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About Us

Hello we are The Eagles. Our Team is made up of 4 EXTRA 5th grade students from John Moffet Elementary School. Our Team is called The Eagles because that’s our football team and we thought it sounds cool. If our team found a new planet, we would name it Aquatic Nightmare and all the people on it would actually not hate each other. The problem of hatred wouldn’t exist on Aquatic Nightmare because our team would have solved it!

Our Progress

Due Assignment Max Points Our Points
Jan 19
Jan 12
1Welcome to DT Philly! We think you planet sounds like a great place to live. If you need any help this year as you work on your DT Philly project, let us know. We're excited to see the great work you'll do!
Jan 19
1Nice work! You learned a lot of different types of design, and yes--you did great! You came up with some great design examples of your own. Your team is starting to see how design makes things work better in the examples you chose. The interior design of the AMC theatre fits lots of theatres into one space so you can see a variety of movies, and trash collection is an essential system that keeps trash from polluting our streets. Your DT Philly project will probably fall into one of the types of design you learned about, so keep these types of design in mind as you move forward--and continue looking at the world as designers!
Feb 2
Jan 26
1You've identified a big, messy problem: bullying. It seems like you want to focus on how to communicate or report bullying, which is a good way to narrow down a big problem. Is there a time or place where bullying happens the most that you could focus on? This might make it more manageable to research your problem and design a solution. When you create a "how might we..." statement, you want to identify a problem (the "what") as well as what you want to achieve (the "why"). You may want to think a little more about your "why". Why is it upsetting to see kids bullied? What change do you want to see in your school about how bullying is handled? Focusing your "why" on something you want to see happen helps you brainstorm solutions down the road, and gives you a way to check that your solution works!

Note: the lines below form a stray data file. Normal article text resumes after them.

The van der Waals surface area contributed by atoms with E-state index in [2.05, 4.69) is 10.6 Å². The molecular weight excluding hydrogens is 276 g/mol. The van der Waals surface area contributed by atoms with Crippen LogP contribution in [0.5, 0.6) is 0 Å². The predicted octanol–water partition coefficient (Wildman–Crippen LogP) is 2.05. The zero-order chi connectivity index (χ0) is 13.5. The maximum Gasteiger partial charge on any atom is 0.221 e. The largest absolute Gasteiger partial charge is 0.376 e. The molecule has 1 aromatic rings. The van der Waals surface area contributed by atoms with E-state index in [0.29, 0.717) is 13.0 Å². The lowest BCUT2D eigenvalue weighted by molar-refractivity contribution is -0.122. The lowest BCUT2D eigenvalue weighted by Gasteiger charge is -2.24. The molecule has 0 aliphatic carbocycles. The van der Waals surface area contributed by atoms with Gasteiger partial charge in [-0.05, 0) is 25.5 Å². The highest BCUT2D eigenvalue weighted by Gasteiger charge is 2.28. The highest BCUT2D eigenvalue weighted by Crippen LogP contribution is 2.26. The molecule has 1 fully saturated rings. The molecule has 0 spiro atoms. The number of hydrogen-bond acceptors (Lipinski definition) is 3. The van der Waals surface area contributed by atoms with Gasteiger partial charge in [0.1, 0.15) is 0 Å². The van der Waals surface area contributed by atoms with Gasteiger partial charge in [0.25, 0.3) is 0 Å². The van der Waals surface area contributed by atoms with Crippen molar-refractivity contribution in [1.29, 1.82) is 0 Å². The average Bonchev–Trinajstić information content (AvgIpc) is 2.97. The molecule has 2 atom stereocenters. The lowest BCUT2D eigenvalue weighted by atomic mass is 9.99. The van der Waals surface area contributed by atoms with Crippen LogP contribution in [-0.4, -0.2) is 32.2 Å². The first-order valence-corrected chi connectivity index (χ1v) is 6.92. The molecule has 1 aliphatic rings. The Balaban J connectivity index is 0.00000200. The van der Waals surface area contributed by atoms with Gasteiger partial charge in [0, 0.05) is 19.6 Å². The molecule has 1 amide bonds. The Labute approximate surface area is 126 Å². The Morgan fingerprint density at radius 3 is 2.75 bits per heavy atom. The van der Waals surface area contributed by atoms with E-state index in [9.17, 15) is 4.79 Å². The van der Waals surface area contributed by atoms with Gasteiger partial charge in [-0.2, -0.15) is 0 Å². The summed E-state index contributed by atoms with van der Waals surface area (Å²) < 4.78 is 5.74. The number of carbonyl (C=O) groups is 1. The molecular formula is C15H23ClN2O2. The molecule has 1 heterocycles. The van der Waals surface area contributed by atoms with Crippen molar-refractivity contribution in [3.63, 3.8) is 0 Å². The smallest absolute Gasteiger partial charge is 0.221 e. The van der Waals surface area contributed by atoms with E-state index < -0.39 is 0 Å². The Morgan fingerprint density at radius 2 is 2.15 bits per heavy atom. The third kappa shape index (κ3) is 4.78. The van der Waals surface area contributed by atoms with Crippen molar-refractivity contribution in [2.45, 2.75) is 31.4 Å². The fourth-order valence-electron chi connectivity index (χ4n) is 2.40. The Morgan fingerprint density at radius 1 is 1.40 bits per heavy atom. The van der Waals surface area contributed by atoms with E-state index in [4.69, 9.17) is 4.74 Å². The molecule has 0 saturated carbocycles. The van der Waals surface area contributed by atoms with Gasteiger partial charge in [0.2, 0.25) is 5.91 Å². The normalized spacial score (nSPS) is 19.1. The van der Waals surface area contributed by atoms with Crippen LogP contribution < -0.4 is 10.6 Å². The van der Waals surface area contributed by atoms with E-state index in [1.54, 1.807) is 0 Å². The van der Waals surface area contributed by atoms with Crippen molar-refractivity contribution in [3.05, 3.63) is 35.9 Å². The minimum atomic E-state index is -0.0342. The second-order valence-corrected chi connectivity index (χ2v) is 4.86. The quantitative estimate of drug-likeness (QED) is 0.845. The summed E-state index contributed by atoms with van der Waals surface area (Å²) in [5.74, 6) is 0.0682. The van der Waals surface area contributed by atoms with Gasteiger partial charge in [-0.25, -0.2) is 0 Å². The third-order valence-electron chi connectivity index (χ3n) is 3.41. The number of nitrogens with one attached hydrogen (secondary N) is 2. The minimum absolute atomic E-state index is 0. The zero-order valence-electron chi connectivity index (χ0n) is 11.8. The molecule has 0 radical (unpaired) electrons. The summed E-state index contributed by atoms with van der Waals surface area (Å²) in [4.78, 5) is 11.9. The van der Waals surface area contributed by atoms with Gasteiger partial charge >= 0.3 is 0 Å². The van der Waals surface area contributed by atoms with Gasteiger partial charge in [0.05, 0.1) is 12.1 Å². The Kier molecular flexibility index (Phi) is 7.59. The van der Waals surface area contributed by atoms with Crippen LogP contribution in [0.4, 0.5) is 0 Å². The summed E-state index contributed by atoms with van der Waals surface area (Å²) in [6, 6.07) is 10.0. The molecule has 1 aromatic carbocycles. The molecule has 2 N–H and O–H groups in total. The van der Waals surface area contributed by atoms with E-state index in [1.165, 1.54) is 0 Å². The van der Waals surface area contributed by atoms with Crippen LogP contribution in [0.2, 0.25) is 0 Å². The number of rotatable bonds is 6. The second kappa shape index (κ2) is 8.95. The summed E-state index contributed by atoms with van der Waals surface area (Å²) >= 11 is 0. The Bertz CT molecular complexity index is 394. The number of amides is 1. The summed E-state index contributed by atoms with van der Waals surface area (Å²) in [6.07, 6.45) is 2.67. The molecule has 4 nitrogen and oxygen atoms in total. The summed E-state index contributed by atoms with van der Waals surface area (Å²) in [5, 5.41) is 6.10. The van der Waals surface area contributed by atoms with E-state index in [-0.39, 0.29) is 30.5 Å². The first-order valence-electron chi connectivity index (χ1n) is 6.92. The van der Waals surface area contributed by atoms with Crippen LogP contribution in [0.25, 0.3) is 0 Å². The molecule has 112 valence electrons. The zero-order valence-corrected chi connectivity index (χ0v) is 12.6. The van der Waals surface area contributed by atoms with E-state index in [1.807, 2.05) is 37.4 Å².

Feb 2
1Nice work! We love how your teams used the Ozobots in combination with your DT Philly work. Since bullying is such a big problem, we like that you focused your "how might we" question on one aspect of this problem--reporting it to Ms Touma. You also seem to have identified two places where your are particularly concerned about bullying--in the lunchroom and online (cyberbullying). Being specific about what you want to address and where are two great ways to make sure your project is focused and manageable. If in your research you discover that these two areas are different enough that they could benefit from different solutions, you may decide it's better to focus your attention on just one area for this year's DT Philly project.
Feb 16
Feb 9
Feb 16
1You make some good observations about what is going on and how it makes people feel. Did you look at the example of an Empathy Map on p. 24 of the handbook (also under this activity on the website)? The example is from a project on how to improve recess at a school, so it's not quite the same as your project. But it shows you how to use the Empathy Map to summarize your research findings and then use the "conclusions" section to identify several insights or themes you uncover about what could make the situation better or what people need that they don't currently have. You'll use these insights or themes as categories for brainstorming in your next activity. It sounds like some of your insights or themes might be that you need: a way to help people feel better (less sad or mad), a way to help bullies calm down, a way to help people know what to do when they see bullying occur, and a way to use social connections (like your friends) to improve the situation.
Mar 9
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Mar 23


Design Thinker

An intrepid explorer, equipped with the skills and tools to conquer challenges large and small.

Project Start Up - SEPTA Hub of Hope

Congratulations!  You're starting to look at things like a designer.  Great design starts with seeing a problem or an opportunity, just as SEPTA did when they noticed a rise in the number of homeless people seeking shelter at Suburban Station.  In response, SEPTA teamed up with Project HOME and the city government to build a permanent Hub of Hope in the station—a center where the homeless can go during the day for a meal, a shower, to do laundry, and to get access to different kinds of health and social services.  Thanks to the hard work of these creative problem solvers, the Hub of Hope is scheduled to open in January 2018!